05, Jul 2015
Submitted by TwoCircles.net on 5 July 2015 – 6:26pm
(Editor’s Note: This is Case Study which is part of a new annual report titled ‘State of the World’s Minorities and Indigenous Peoples 2015’ prepared by Minority Rights Group International’s.)
By Rajiv Shah,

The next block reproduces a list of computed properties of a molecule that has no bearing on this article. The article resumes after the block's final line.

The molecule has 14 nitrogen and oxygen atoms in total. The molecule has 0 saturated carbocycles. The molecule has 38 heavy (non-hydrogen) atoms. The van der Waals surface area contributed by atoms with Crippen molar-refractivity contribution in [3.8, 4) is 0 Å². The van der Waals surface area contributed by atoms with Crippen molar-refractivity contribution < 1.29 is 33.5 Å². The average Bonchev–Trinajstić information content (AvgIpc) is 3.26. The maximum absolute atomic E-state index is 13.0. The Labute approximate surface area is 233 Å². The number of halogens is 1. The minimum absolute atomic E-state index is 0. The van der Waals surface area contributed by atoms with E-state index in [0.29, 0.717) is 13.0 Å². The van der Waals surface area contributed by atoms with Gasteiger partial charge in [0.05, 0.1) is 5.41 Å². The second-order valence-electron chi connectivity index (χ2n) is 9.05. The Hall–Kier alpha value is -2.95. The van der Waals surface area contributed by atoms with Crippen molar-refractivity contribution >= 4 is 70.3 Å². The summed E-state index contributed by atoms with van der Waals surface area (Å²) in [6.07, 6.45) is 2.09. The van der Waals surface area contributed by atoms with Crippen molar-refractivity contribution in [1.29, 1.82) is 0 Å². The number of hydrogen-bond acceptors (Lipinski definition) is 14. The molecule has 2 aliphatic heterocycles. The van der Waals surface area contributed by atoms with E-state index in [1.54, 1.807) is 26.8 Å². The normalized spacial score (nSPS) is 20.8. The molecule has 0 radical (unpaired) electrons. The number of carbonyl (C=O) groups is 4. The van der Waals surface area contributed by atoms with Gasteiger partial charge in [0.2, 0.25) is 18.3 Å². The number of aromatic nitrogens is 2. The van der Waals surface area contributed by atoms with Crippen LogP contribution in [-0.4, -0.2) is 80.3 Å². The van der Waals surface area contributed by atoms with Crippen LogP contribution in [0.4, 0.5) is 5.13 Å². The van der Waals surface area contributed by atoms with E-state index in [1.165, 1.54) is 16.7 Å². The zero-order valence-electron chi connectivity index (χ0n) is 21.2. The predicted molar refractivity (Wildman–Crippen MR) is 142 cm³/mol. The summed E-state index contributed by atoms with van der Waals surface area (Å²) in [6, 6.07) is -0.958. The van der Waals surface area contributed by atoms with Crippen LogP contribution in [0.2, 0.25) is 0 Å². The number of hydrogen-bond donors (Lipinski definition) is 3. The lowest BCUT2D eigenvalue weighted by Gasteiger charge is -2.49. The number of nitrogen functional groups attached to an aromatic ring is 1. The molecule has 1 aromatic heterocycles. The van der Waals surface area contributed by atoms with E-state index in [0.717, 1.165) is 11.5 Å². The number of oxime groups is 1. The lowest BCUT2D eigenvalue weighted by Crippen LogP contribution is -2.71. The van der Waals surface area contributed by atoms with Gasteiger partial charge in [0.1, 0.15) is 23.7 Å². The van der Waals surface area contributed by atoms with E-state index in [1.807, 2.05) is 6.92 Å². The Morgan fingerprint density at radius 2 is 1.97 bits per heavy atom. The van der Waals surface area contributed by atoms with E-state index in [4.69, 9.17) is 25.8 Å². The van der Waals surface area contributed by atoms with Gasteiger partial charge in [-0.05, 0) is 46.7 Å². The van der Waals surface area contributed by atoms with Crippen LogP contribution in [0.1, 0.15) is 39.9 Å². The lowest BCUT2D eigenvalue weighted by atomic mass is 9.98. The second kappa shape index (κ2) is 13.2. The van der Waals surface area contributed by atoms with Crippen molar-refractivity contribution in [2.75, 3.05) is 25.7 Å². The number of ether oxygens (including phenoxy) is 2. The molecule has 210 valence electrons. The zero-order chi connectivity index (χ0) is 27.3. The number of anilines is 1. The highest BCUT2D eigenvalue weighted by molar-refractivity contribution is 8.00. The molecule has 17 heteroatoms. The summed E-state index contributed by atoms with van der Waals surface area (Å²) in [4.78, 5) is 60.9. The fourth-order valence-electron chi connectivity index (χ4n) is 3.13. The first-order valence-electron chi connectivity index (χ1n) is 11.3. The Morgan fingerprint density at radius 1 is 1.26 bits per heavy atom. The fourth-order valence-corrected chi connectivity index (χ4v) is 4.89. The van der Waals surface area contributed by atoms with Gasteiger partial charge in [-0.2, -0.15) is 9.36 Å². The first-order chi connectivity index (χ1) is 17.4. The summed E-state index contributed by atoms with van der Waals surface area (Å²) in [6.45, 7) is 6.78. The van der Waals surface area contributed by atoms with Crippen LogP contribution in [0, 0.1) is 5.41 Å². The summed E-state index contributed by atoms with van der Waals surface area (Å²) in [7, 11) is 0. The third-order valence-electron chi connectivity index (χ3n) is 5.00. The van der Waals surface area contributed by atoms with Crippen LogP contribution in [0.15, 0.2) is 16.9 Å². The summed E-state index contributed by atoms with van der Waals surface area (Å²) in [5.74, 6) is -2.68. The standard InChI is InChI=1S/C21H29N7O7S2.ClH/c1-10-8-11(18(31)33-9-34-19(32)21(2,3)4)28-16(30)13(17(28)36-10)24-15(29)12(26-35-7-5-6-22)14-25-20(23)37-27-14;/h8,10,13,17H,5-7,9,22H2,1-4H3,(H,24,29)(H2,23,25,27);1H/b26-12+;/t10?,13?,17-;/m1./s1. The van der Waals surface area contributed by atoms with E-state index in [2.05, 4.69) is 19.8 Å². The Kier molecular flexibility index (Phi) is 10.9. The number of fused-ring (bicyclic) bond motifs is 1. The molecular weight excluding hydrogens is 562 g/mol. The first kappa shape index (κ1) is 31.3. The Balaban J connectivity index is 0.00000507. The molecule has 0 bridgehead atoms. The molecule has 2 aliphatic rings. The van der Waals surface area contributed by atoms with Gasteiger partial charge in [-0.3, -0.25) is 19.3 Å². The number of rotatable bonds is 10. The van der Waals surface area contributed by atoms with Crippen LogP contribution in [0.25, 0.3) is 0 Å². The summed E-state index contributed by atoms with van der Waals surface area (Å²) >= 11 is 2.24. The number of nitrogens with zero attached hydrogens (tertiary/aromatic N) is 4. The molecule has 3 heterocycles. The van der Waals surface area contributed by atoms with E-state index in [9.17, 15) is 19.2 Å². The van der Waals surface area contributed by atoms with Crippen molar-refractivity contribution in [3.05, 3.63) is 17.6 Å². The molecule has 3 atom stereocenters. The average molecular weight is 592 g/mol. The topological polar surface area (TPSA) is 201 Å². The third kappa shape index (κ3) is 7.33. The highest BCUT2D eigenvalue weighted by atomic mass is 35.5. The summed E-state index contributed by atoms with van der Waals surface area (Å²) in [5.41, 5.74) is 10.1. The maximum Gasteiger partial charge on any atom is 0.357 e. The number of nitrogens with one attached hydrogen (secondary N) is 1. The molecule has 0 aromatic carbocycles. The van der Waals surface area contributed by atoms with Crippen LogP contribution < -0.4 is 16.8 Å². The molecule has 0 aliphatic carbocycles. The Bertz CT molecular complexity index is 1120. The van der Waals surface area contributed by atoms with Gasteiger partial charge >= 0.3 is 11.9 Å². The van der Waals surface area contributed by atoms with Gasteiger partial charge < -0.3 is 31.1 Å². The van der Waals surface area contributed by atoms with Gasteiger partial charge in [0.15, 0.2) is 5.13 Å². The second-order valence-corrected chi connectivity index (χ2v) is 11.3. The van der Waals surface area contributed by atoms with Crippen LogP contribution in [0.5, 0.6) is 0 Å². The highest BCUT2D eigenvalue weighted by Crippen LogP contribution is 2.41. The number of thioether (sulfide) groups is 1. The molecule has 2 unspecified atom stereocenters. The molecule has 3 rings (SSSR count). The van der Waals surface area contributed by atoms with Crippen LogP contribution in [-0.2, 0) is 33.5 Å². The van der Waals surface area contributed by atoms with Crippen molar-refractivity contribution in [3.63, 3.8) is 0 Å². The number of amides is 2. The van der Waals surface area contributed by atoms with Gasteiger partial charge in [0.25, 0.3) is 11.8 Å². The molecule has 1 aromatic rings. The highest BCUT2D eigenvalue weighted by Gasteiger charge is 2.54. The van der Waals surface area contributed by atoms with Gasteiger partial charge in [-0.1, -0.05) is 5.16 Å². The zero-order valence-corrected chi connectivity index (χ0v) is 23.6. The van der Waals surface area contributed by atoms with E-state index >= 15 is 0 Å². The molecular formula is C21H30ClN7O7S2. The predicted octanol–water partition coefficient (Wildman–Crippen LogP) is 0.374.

In Ahmedabad, located in the heart of Gujarat state, Dalits have been an important but often invisible presence for generations, working as scavengers and waste-clearers within the strict confines of India’s caste system. Concentrated on the periphery of the city, frequently segregated from other communities, many had also migrated to the city in search of work in emerging industries such as Ahmedabad’s textile mills. Nevertheless, though strong caste and communal barriers remained in place, Dalit settlements existed alongside upper-caste and Muslim neighbourhoods in the city centre and the nearby industrial townships. However, over the last few decades a number of violent incidents, including anti-Dalit riots in 1981 and communal violence in 2002, have reinforced divisions. This case study, drawing on interviews conducted in December 2014 with a number of activists and community members based in the city, highlights some of the key challenges facing Dalit women today.